Elizabeth Entenman
October 10, 2015 12:37 pm

As of late, there’s been a lot of attention called to sometimes unfair, sometimes sexist, sometimes straight-up-confusing school dress codes. Back in September, we saw what happened when a male student was punished for wearing earrings —even though female students at the same school were allowed to. Last spring, we were baffled when this student was shamed for wearing a gorgeous red gown to prom. And now, once again, we’re scratching our heads as to why this high-schooler would get into trouble for…dyeing her hair red.

Sarah Bonacci, who attends Emerson Alternative High School in Oklahoma City, dyed her hair a nice fall burgundy color earlier this week —and she couldn’t wait to show her friends the next day at school on Monday. Only, she never got the chance —she wasn’t even allowed inside the building because of the red-tinted hair color.

“They told her to leave because her hair color was not a natural color,” Sarah’s mom Vanessa Tucker told News Channel Four. “She’s not allowed to wear red-colored hair to school.”

Emerson has a dress code banning hair colors like red, blue, pink, purple—anything unnaturally bright. Her hair was immediately deemed a distraction—and she missed three days of class because of it. Tucker immediately contacted school administrators to get to the bottom of things.

“When I called this morning and asked if she could come to school, he told me she was not allowed on school property with her hair the color it is,” Tucker continued. “He told me that he would go around to her teachers and tell them she is not allowed to get her school work until she gets her hair changed.” So, not only was Sarah suspended, but she couldn’t even collect her assignments.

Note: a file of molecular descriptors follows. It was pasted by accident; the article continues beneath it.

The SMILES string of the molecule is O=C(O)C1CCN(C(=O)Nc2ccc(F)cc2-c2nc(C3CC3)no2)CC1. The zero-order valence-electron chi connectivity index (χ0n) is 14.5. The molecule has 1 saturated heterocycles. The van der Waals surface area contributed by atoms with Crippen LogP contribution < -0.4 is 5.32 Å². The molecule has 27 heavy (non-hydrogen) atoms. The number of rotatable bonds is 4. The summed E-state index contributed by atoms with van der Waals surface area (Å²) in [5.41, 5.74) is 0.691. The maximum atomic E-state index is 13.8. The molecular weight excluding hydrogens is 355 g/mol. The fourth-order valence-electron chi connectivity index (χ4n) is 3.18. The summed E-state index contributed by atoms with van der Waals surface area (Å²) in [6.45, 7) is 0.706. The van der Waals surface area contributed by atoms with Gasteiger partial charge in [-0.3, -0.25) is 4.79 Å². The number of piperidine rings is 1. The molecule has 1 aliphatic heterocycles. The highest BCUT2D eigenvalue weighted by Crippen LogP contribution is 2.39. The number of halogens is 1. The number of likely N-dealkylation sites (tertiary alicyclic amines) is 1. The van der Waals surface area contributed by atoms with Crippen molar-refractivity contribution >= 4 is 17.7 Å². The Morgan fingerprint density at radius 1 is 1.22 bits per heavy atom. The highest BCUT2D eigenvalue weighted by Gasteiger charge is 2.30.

“I don’t think the color of a person’s hair should matter whether they are able to get their education or not,” Tucker said. “I could understand if it were blue or green but it’s red, more like burgundy, not like Ronald McDonald, how he referred to it.”

Basically, school officials are insisting that Sarah dye her hair back. They also (unhelpfully) offered that she could return in six months when she could color her hair back, or that she could wear a wig.  As of right now, the issue is unresolved, and the school gave News 9 a vague statement concerning the dress code policy —and whether it will be looked into.

“The district has conducted a preliminary investigation into the incident and determined that Emerson’s policy regarding dyed hair will be administratively reviewed,” an Oklahoma City Schools spokesperson told News 9.

It’s unclear as to why missing so much school is the correct kind of response here. It seems counterintuitive and damaging to take away student’s education due to the color of her hair —which doesn’t even seem to be breaking any rules (and yes it is red, but it appears to be a more natural shade of red). If a student were to dye their hair black, or blonde, or even auburn —would they get the same response from this school?

“I’m very upset. I was actually in tears earlier,” Tucker said. “I just want her to be able to graduate this year and get her education, that she deserves.”

Featured image via Twitter

Advertisement